Alaska - Western Canada Journey

Day 20 (In Progress)

Watson Lake To Fort St. John


After delaying the drive in hope of road reopening - it was still closed due to wildfire, we grudgingly started our drive tracking back the route we came up for close to 900 miles. The smoke from the fire filled the air for a large area, haunting us past Muncho Lake. The unexpected highlight was our encounter of wildlife during the drive, likely also due to the fire.

Day Journal

If there was a day of disappointment during our trip, this one would rank among the top. Not only did we waste half a day to camp and hoped for a change in road status, we now missed the chance to see parts of British Columbia that we wanted to see, including Prince Rupert. And lastly, we would have to drive again over some of the least interesting segment of the trip. To make something worthwhile out of this unfortunate turn of event, we agreed to extend the trip further east to visit some of Canadian best known national parks, namely Jasper and Banff National Parks. We would still need to retrace some 600 miles, but at least had something to look forward to beyond Dawson Creek.

Our drive started as we had expected - boring and smoke filled. What we had not expected was how long the smoke stayed with us. Then suddenly, when my mind was on cruise control just like the car, we saw a black animal darting across the highway. Only by quick action that we could stop the car in time to catch the black bear running into the woods. I suspected that the fire caused the bear to find safer grounds. Not too long after the encounter with the black bear, we found a herd of bisons resting on the side of the road. As we stopped to take their pictures, one juvenile male decided to give us a show by rolling around in dirt then shook it off before casually walking away. Our final wild animal encounter was with a juvenile caribou as we approached Muncho Lake. This fellow was taking a drink of water right along side the road. He or she was taking its time, giving us enough time for several snapshots. It was not too concerned about our presence, and walked right by the car on its way into the wood. Any hope we had of capturing Muncho Lake in the sun was darted as we reached the overlook area. Only days earlier, we had been at the same spot looking down to the lake in a clear but clouldy day. On this day, we could not even see the mountains clearly.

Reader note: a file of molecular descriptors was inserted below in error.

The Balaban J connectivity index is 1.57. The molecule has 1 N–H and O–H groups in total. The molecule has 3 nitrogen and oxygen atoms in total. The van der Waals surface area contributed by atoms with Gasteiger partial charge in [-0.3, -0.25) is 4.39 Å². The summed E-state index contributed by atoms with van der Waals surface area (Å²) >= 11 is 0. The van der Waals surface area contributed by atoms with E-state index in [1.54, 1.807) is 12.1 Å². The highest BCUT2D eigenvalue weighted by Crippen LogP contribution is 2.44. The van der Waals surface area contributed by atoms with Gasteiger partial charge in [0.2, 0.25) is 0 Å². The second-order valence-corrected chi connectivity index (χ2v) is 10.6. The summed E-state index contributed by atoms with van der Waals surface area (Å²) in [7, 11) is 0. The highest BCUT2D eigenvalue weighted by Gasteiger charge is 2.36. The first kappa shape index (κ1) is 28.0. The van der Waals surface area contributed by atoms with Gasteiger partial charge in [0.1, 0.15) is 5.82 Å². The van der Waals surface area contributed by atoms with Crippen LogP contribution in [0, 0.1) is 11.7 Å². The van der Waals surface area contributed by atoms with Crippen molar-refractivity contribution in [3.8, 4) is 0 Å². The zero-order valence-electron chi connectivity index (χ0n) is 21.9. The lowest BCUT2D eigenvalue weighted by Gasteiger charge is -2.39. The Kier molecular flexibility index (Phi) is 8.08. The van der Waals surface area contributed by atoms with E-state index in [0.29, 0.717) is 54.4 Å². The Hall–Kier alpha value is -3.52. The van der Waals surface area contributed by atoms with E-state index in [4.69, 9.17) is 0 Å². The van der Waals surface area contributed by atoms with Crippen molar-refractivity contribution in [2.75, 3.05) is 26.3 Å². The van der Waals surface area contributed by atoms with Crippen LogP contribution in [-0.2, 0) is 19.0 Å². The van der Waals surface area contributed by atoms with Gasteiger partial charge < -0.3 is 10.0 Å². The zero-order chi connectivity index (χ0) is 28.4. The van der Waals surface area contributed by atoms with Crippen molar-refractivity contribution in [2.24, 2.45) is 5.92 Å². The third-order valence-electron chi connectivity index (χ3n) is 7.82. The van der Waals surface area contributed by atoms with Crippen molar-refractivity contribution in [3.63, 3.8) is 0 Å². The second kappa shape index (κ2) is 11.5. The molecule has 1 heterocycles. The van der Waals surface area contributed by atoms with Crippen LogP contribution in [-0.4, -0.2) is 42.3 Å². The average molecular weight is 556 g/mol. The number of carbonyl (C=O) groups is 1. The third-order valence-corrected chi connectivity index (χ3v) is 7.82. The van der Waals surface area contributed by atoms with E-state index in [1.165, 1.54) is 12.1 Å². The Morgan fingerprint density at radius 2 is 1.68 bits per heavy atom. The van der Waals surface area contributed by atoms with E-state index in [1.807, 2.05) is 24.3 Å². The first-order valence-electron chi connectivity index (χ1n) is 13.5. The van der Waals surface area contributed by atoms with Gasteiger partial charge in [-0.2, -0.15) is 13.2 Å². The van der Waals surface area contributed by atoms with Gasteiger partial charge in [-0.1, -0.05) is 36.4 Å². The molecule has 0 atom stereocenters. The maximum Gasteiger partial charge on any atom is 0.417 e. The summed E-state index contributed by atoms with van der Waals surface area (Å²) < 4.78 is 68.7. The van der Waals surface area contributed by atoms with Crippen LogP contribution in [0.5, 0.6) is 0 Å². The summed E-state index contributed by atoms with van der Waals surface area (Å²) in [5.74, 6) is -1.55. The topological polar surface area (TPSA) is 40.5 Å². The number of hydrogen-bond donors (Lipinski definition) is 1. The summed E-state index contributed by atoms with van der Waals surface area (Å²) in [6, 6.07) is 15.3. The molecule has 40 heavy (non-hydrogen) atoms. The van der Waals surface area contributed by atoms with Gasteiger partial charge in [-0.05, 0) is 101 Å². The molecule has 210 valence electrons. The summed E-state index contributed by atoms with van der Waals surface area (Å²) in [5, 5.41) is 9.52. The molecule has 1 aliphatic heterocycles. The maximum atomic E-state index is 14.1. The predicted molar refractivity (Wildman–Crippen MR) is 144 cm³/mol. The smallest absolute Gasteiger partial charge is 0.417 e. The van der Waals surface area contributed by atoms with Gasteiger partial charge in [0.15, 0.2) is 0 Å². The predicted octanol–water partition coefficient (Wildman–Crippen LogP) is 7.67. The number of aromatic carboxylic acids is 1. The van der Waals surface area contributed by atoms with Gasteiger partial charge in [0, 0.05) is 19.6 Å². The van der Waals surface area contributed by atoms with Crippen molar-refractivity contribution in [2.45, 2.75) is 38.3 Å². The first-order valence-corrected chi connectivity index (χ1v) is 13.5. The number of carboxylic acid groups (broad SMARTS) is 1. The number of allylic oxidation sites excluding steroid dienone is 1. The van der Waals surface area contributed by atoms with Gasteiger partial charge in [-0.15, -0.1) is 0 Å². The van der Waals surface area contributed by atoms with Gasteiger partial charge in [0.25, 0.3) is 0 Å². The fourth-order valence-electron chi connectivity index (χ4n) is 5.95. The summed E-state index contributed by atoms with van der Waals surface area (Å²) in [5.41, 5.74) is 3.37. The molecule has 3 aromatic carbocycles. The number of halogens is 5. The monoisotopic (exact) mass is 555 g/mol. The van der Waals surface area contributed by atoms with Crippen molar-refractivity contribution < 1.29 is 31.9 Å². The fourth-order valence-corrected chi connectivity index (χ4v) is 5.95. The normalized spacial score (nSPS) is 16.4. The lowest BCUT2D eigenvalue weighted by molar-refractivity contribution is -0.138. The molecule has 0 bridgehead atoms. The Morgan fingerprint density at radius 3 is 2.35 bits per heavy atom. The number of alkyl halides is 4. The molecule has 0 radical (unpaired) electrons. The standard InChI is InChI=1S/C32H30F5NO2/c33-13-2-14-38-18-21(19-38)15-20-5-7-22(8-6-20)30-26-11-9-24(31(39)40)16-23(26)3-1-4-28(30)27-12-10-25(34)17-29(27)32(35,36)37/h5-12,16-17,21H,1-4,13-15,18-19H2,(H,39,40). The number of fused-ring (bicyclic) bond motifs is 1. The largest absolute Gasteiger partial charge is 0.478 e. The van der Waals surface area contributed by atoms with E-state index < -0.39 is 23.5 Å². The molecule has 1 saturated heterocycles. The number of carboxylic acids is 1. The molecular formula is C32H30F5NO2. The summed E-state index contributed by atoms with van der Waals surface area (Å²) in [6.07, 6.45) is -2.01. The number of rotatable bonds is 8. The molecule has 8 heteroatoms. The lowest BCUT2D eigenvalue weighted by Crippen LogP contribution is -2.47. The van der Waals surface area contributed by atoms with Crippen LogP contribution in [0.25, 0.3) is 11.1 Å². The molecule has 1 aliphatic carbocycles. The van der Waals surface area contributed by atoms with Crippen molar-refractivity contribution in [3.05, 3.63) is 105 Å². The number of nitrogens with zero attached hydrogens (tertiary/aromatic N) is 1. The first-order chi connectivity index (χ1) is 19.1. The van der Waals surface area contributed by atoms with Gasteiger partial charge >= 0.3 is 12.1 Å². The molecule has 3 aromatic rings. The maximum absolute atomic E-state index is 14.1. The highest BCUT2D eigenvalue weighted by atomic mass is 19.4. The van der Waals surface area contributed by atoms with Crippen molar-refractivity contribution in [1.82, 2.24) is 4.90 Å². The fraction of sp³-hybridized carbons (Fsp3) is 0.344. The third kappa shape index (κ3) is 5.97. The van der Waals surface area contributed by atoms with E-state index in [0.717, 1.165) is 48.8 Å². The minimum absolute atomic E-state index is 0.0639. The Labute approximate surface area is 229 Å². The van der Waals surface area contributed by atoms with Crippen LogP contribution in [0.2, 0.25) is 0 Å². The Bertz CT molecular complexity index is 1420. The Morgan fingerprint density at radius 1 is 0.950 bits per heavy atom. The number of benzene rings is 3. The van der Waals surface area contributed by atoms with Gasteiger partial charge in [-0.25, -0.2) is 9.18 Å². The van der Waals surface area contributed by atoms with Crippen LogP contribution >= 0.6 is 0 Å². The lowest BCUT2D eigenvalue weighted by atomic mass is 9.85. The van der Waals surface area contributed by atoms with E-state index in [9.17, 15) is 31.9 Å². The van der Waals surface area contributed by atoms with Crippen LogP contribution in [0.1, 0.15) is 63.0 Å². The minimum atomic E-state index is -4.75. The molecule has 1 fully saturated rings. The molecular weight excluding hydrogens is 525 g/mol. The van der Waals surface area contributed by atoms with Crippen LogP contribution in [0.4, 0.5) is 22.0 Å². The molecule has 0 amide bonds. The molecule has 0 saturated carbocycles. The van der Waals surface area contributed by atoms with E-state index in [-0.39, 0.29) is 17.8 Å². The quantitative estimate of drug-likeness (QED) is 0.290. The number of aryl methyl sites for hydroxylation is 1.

Just like the rain and the sun, road works can be expected everyday in Alaska and Canada. Here, as we took our turn on the dusty gravel road, one biker took the unorthodox riding position standing up to presumably avoid the gravels or dust. At another road work stop, it took so long that a driver and his dog paid the flag person a visit. She most likely enjoyed that out of the norm moment. So did we. By the afternoon, we got away from the smoke. However, the rain soon took its place. We drove through several heavy storms, with intermittent dry periods. This was one such dry moment late in the day when we made a roadside stop to cook dinner. As my wife assume the master chef position, I caught this image of sunlight peaking through the cloud. The rain and the sun were having tugs of war for much of the evening. With one stretch of the drive, we saw many rainbows or double rainbows. Here, it was a beautiful sight of the wet road lined by wildflowers and the rainbow just beyond the horizon. It was much more magnificent than the small frame of this image.

Despite the stops and the rain, we kept pushing to go as far as we could. By late night, we decided to stop at Fort St. John for a well earned and much needed shut-eye.

Road & Weather

The road condition was overall very good. The condition at road work areas was marginal as could be expected.

The weather was fair, marred by smoke through early afternoon and by rain in the evening.


Not much to add since this road segment was traveled.